The Helm clothing store opened its flagship location on 103 Street in downtown Edmonton this summer.
It’s a block from its former home on 104 Street, where it spent a decade.
“We love the downtown core — we love our city,” owner Chad Helm said.
“We did have opportunities to go leave the core and we chose to stay.”
Helm and some of his neighbours have concerns about the area right now.
“It’s no secret that we’ve been going through some struggles downtown when it comes to safety, cleanliness and overall recovery from what we’ve just experienced through the pandemic,” Helm said.
“Bricks through windows are very common. You don’t hear about it every day, but it is a common thing.”
Concerned community members, like Helm, want downtown to succeed.
Four months ago he joined the Downtown Recovery Coalition (DRC) — a 25-person steering committee committed to revitalizing the area.
The group’s focus is on cleanliness and infrastructure, safety and security, as well as transformational projects.
The committee wants downtown to be a priority for all levels of government, and outlines short-, medium- and long-term goals.
“In the short-term, we’re looking for an increased presence of beat cops in our downtown streets. We’re looking for the city to prioritize sidewalk washing, power washing, garbage pickup.
“We’re looking for private developers to ensure that their properties are well maintained, that construction hoarding is safe and secure,” DRC co-chair Alexandra Hryciw said.
“At this stage, honestly, any investments into Edmonton would be really welcomed.”
A seven-page letter sent to the group by the mayor on Wednesday noted over the past few years the city has invested close to $300 millions to support vibrancy, safety and well-being in downtown and Chinatown.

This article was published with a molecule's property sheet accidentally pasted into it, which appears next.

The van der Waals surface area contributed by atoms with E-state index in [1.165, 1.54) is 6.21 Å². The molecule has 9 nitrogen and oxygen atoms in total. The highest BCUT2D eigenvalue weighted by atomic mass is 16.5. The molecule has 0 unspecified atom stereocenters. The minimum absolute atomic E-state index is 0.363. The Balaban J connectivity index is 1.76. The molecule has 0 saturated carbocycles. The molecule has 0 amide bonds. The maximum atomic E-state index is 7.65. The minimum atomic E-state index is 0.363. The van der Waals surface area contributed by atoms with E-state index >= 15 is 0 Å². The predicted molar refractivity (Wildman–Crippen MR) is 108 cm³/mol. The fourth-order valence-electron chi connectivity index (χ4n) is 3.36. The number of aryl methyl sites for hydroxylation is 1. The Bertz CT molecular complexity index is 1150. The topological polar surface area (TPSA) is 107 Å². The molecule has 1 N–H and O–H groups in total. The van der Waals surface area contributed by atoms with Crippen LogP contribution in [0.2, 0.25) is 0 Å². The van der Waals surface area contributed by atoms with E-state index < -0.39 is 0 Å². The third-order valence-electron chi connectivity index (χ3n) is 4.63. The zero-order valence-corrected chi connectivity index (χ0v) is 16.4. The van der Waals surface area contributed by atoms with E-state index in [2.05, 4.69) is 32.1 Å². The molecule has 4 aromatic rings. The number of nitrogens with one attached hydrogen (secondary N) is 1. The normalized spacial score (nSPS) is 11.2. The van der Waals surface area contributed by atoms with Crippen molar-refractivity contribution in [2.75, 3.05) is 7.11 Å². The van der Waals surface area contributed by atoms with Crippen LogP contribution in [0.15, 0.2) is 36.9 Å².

The letter also said at 40 official meetings have taken place between the mayors office, Alberta government representatives and community organizations to talk about downtown safety and recovery.
“While we work together to tackle these challenges, we must also continue to highlight the good news stories that are emerging from our collective efforts on downtown recovery and revitalization,” part of the letter reads.
“It is important that as leaders, we do not always focus solely on challenges but also recognize the wonderful work being done by businesses, community organizations and government partners.”
Edmonton Downtown Business Association executive director Puneeta McBryan said the situation downtown has improved since the depths of the pandemic.
“The difference is that we can’t blame it on COVID anymore,” McBryan said.
“This is the new normal — so what does that mean for city service levels for EPS service levels, for provincial investment and social services — all these issues we’re talking about — we’re not just talking about COVID recovery anymore.”
McBryan also noted crisis diversion teams need to be scaled up and their response times improved.
Ultimately, the coalition wants to keep the conversations going and hopefully see some tangible change downtown.
“We just want to be proud of our city and we want it to become a vibrant hotbed for all things fun and exciting,” Helm said.
More information on the DRC and its list of actions can be found online.